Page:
Topic: The magnificently modified Canon FL 28mm project
I don't know why, I still want to play. Maybe it's the ego of having "Canon" lenses on a Canon body. Anyhow, I noticed that at least some of the older Canon manual (FL, not FD) mount lenses had the aperture mechanism on the front ring, and had no second lever. I traded a 28mm lens for a bellows I had, and went to work.
First, no modification to the inner lens group is necessary, except to cut off the aperture lever in the rear. The entire inner lens group comes out by removing one nut/retainer on the rear.
I thought this over for about a day.
THIS CAN BE PERFORMED WITH NO LATHE. Only files, or a Dremel type grinder, a couple of small screwdrivers, and normal hand tools are needed.
I haven't decided whether to drill and tap the parts for assembly, whether to solder the adapter to the body ring, epoxy, etc.
I used a Nikon-to-Canon import adapter, which is brass, and is two piece. I removed the front piece, and will only use the rear as a mount, which makes it thinner.
Here's the pieces out of the lens which will be used. The upper left is the "inner lens group, which is held in place by the nut just behind. The screwdriver is pointing to a hole in the black section from which a screw is removed. This "keyed" the lens group to hold it from rotating, but will not be used. The inner group will not index at the original rotation. Left center is the "inner body" which holds the lens group, and is unmodified. Left lower is the focus control ring, screwed to the focus helix. Lower center is the main body. Lower right is the original Canon retainer, which will be used as part of the mount. Center right is the rear section of the Nikon-to Canon adapter The little brass piece is originally a stop for the focus mechanism. It turns out that it sticks out enough next to the aperture mechanism in front, that it interferes with allowing the lens group to screw "back" far enough, and simply will not be used.:
First step is to remove the bayonet lugs from the original ring--the one you operate to install/remove the lens from the camera. Again, you could file or grind this. Remove the bayonet lugs, out to the "major" ID of the ring:
Next is to cut the shoulder to a larger ID on the rear of the body, so the lens group can come back further for infinity. Again, you can do this with files or a grinder:
Here's a picture with the inner section stuck into the main outer body ring BACKWARDS, just to show how we now have clearance:
Below illustrates the focus helix, removed from the outer control ring. Originally Canon used round head screws, which interfered with allowing the inner section to screw back in far enough for infinity. I simply countersunk the original holes, and used flathead screws. THESE SCREWS came from the dissasembly of the Nikon adapter, which is two-piece.
Also, to gain just a little more, I discovered the focus threads are a double thread, that is, you can start the helix in the body in either of two places 180deg apart. By re-installing the outer focus control ring in the "wrong" spot, and playing with this thread, I gained another tiny amount "back" into the body for infinity Below shows the focus control ring re-installed on the helix, with the countersunk screws--which originally came on the Nikon adapter.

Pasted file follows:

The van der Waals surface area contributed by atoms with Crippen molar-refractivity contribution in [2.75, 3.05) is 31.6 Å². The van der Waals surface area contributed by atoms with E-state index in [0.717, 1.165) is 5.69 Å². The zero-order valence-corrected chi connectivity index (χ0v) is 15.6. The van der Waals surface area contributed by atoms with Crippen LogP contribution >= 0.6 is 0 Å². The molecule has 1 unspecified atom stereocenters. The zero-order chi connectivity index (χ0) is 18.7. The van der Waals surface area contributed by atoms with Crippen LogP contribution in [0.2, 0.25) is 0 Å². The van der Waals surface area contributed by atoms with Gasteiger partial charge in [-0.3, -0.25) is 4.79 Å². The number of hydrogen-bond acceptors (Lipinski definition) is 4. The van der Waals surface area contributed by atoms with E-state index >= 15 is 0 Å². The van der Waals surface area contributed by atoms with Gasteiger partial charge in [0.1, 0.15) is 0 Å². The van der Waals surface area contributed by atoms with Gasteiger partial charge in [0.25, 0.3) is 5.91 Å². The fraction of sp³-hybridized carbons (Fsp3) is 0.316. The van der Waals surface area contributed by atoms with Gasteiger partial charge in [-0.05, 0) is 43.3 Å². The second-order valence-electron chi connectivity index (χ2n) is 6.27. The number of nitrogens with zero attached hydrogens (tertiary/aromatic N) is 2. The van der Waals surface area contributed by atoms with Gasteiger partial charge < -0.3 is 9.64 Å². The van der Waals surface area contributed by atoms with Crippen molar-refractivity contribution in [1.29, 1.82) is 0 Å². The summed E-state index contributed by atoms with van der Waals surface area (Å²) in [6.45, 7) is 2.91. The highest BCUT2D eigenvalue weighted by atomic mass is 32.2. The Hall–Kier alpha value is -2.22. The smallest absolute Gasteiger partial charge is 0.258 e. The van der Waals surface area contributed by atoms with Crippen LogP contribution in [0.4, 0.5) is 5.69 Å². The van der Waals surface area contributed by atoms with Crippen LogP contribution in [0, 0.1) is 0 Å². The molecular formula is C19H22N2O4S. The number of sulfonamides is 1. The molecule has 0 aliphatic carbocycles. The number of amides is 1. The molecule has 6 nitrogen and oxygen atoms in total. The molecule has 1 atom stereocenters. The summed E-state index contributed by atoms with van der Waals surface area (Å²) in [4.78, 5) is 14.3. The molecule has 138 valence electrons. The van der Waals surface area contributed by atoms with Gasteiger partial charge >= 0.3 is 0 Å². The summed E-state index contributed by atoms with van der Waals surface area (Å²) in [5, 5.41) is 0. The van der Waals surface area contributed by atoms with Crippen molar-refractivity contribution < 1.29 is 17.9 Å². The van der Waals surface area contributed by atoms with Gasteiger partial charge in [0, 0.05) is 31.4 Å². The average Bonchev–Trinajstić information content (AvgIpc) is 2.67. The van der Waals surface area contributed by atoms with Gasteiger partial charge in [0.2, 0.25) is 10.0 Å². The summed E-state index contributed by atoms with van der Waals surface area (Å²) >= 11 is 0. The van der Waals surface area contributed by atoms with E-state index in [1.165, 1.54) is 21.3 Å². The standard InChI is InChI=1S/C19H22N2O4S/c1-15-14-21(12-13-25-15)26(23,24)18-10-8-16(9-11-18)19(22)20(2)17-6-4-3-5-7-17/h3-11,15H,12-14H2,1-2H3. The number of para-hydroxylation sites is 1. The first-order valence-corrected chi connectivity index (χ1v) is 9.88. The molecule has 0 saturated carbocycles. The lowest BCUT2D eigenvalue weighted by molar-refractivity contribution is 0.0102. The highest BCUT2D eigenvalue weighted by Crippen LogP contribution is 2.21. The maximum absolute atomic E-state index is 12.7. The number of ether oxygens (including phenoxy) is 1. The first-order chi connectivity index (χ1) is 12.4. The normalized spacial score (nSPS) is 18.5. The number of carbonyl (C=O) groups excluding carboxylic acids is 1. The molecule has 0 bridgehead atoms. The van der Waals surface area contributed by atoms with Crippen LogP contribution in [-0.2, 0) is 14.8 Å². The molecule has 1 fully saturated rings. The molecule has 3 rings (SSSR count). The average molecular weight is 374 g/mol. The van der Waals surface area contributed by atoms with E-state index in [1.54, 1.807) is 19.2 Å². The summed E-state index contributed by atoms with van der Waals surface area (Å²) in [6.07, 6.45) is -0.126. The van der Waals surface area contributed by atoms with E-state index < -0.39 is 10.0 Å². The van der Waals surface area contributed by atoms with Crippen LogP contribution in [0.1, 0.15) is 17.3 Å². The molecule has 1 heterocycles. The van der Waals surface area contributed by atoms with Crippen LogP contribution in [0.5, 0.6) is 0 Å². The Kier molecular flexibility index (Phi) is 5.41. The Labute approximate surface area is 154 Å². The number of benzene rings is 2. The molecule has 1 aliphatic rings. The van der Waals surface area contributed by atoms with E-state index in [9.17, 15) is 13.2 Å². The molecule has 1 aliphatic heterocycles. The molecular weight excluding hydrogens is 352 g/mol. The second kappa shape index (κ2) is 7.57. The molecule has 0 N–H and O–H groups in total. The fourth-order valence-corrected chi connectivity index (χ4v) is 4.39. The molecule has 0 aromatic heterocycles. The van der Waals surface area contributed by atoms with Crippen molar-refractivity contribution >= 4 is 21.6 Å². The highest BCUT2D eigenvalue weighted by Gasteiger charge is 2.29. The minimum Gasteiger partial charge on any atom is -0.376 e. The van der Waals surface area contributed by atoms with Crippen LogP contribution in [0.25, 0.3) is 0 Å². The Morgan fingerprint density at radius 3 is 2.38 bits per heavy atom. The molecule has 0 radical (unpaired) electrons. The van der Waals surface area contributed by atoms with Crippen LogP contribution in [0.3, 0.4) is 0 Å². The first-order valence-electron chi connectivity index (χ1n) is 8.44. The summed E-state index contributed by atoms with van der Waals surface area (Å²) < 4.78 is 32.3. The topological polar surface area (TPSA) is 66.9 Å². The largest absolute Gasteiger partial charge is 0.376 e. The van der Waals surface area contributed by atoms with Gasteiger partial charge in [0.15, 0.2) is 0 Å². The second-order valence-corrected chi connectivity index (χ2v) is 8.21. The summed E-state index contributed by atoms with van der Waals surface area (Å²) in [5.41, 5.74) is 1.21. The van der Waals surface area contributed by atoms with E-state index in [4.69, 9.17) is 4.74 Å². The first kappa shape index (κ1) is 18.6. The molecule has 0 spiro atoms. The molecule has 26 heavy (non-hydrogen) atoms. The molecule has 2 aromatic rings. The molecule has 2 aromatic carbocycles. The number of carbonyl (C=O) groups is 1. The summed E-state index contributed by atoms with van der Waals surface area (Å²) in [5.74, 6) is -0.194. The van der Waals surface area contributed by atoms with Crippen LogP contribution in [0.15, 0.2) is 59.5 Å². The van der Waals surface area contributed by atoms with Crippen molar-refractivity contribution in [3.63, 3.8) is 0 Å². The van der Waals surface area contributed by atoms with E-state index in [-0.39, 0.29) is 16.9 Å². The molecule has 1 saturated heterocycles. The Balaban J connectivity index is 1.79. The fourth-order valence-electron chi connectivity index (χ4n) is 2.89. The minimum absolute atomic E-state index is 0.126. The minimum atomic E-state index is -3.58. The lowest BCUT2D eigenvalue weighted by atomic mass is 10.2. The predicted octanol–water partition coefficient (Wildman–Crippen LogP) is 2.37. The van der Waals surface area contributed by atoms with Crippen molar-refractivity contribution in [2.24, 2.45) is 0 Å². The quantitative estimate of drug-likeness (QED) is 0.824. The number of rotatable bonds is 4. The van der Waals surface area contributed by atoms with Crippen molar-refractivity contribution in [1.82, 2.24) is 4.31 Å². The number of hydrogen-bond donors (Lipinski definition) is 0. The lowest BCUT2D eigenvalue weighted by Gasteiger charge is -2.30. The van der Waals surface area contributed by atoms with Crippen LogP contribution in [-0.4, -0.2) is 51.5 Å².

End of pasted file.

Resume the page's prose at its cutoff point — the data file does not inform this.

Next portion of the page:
Here are the modified pieces, getting closer. Top left is a "first" Nikon-to-Canon adapter, which I ruined. I was trying to turn off the two ridges on the face, which may not even be necessary. To the right is the "second" Nikon adapter, rear section. To the right yet is the Canon retainer, after removing the bayonet lugs. Top far right is the inner lens group.
Lower left is the main body, to it's right is the modified focus ring, and right further is the retaining nut for the lens group. The washer will NOT be used as it adds yet another tiny bit of "back" distance for infinity. To the far right is the inner body, unmodified
Below shows how the modified retainer ring will fit onto the body. I may just epoxy this, as the two have threads and other ledges which will "catch" I also may get some screws and a tap and screw it together
Here's how the mount, the retainer, and the lens body would fit. I might solder or screw the mount to the retainer, and then epoxy the retainer to the body. The two just happened to be the right size to fit
Once that's all done, assembly should progress easily. Install the focus ring, and screw all the way in, then back out to the inf. mark. Screw in the inner housing, and then install the lens group. The "play" here is, that you must screw it in as far as can be, without binding the aperture control ring on the front. This becomes your maximum "back" position. At that point, I'd have to install an index screw(s) to hold the inner group from turning as you focus. Finally, loosen the inner lens group (rear) retainer nut, and rotate so the aperture markings are "up."
Tomorrow, I'll try and check for inf. focus, and see if I can drum up some no "0" or no. "1" machine screws and a tap.
Last edited by 440roadrunner (2008-01-11 05:55:06)